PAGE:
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Gravesham bucks national trend as Right to Buy sales fall year-on-year

PUBLISHED: 07:00 29 August 2018

Right to Buy came into effect one year after Margaret Thatcher became Prime Minister in the Housing Act 1980 under Minister for the Environment, Michael Heseltine (left)

Right to Buy came into effect one year after Margaret Thatcher became Prime Minister in the Housing Act 1980 under Minister for the Environment, Michael Heseltine (left)

PA Archive/PA Images

Council house sales under the Right to Buy scheme have slowed down in Gravesham in the last 12 months, bucking a national trend that saw purchases rise across England.

The latest figures from the Ministry of Housing, Communities and Local Government show that Gravesham Council sold 29 council homes under the Right to Buy scheme from April 2016 to March 2017, down from 32 in the previous year.

Right to Buy was implemented in 1980 by Margaret Thatcher’s Conservative government with the goal of helping council houses tenants buy their rented homes at a discount. It was updated in 2005, with more criteria added.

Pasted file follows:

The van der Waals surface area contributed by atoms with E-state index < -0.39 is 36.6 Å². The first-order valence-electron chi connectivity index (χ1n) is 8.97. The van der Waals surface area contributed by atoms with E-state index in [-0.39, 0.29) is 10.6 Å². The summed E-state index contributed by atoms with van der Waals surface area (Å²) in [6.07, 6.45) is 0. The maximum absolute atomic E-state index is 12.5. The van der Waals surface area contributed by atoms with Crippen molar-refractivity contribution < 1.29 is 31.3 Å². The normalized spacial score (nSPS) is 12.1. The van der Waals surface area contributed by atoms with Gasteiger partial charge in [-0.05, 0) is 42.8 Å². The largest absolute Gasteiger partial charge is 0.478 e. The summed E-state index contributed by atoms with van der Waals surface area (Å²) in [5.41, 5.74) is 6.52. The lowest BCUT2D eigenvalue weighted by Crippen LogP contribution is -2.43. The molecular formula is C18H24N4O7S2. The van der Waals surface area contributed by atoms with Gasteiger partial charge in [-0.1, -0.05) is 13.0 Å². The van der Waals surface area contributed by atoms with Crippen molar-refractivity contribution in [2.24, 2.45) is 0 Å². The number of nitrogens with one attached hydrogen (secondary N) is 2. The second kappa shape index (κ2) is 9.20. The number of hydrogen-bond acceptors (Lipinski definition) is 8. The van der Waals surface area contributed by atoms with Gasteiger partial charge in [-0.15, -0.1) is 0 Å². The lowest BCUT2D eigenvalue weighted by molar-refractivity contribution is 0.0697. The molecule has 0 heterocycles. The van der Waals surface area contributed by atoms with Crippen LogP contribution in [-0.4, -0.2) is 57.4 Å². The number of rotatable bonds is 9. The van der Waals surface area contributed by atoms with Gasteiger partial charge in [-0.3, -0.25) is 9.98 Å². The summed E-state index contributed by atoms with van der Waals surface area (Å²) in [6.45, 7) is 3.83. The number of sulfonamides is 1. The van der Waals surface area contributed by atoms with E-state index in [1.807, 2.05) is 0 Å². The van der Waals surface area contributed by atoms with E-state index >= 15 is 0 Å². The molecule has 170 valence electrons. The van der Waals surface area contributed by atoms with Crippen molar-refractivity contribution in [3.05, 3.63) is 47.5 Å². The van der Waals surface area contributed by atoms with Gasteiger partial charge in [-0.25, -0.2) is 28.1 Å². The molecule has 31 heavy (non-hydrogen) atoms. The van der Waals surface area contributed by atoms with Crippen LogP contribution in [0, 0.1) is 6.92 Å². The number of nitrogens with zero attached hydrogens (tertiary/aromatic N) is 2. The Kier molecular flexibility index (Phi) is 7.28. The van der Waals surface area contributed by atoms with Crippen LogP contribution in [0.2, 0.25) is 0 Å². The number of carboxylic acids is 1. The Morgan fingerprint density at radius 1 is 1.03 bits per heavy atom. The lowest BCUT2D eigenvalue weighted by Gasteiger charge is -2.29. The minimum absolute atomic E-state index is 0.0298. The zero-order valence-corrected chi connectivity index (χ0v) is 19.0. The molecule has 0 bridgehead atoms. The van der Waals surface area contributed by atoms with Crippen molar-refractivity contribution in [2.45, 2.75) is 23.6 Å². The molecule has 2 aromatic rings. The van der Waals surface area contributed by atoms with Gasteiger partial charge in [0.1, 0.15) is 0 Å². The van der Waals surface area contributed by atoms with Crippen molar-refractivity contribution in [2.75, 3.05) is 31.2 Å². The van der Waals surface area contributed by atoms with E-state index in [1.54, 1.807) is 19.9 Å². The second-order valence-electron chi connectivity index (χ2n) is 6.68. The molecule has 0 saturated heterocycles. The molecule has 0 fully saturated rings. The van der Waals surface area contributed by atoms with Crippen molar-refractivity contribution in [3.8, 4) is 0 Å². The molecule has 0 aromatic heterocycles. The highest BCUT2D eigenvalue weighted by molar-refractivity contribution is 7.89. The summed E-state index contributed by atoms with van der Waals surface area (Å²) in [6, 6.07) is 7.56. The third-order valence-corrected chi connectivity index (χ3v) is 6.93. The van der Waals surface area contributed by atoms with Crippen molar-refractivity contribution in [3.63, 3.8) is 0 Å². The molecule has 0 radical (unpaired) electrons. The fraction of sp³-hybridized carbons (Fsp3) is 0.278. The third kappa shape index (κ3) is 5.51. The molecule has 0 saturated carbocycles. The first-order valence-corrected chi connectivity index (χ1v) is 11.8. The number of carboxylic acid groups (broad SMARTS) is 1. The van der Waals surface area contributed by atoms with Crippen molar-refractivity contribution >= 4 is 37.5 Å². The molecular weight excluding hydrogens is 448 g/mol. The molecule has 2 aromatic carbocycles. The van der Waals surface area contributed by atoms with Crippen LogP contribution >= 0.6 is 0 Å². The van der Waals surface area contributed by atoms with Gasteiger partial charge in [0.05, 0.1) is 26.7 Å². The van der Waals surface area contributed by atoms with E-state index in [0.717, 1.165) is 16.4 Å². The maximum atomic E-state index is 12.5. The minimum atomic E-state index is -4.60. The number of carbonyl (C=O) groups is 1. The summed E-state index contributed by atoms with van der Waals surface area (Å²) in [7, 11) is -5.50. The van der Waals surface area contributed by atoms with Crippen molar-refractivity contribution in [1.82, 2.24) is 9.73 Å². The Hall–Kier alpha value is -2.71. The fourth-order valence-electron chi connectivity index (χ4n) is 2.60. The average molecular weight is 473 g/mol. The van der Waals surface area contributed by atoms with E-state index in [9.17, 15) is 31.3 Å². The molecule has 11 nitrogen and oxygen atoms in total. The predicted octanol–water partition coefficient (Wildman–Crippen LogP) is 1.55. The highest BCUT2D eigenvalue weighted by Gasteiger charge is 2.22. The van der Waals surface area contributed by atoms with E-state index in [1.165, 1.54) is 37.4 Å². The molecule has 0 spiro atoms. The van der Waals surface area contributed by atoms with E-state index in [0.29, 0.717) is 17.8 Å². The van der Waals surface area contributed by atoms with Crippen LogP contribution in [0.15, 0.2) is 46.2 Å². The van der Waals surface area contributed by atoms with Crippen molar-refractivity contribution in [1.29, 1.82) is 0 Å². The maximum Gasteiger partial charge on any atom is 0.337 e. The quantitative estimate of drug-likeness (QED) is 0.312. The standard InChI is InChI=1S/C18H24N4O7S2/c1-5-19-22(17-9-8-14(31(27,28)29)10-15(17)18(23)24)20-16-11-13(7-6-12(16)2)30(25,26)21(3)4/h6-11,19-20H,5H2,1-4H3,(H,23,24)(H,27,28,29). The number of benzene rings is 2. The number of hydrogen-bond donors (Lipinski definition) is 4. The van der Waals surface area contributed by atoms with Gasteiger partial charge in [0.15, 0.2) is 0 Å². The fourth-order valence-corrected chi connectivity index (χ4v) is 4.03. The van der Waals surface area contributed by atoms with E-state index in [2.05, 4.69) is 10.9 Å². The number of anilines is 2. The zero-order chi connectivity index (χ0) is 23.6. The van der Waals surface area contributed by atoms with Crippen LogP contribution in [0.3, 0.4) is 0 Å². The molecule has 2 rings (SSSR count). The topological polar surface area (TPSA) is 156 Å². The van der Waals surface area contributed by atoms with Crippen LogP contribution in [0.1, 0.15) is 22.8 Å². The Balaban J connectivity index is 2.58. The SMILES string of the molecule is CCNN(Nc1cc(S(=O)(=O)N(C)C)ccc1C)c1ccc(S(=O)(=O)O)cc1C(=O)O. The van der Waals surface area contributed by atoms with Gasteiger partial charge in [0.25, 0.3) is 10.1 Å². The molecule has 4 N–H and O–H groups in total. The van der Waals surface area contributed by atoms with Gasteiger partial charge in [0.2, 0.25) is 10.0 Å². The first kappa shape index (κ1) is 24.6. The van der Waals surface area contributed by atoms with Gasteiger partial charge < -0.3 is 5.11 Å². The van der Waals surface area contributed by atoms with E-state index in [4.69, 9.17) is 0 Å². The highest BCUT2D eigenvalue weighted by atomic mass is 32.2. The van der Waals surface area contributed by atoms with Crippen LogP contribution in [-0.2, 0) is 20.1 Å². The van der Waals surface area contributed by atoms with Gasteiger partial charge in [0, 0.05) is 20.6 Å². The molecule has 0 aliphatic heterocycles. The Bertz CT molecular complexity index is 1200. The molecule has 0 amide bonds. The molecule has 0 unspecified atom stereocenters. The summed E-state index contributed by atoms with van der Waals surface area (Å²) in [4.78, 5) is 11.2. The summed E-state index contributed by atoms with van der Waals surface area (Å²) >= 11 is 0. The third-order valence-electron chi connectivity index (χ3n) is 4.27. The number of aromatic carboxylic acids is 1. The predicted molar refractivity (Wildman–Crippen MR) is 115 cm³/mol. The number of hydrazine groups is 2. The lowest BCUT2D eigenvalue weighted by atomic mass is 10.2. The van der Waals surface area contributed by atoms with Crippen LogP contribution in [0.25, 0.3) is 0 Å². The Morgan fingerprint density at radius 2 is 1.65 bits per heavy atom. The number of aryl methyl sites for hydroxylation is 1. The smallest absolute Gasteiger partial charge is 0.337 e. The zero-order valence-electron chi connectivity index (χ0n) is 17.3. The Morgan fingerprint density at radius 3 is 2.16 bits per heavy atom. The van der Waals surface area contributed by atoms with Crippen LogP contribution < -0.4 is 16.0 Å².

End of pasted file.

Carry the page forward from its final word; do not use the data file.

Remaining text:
In 2016-17, Gravesham sold five houses in every 1,000 houses owned by the council.

Tower Hamlets was the local authority with the highest proportion of sales - 22 dwellings for every 1,000 properties of its housing stock.

Nationally, 13,652 council houses were purchased by tenants in 2016-17 - about 1,100 more than one year earlier.

Judith Blake, a Local Government Association Housing spokesperson, said: “The loss of social housing means that we are spending more and more on housing benefit to supplement expensive rents instead of investing in genuinely affordable homes.

“The government must go beyond the limited measures announced so far, scrap the housing borrowing cap, and enable all councils, across the country, to borrow to build once more.

“We have long called for reforms to Right to Buy in order to allow councils to build more homes to set discounts locally and to keep 100pc of receipts from homes sold.”

This month, the government has started a £200 million pilot scheme in the Midlands to extend Right to Buy to all tenants of housing associations.

Up to now, these tenants could buy under the Right to Buy scheme only if the home was owned by the council at the time they moved in.

Housing association tenants can also apply for a different scheme called Right to Acquire, which allows them to purchase the dwelling at a smaller discount.

David Orr, chief executive of the National Housing Federation, which represents housing associations, said: “This pilot represents the first large-scale test of the new settlement and we now want to work with tenants, housing associations and the Government to get it right.

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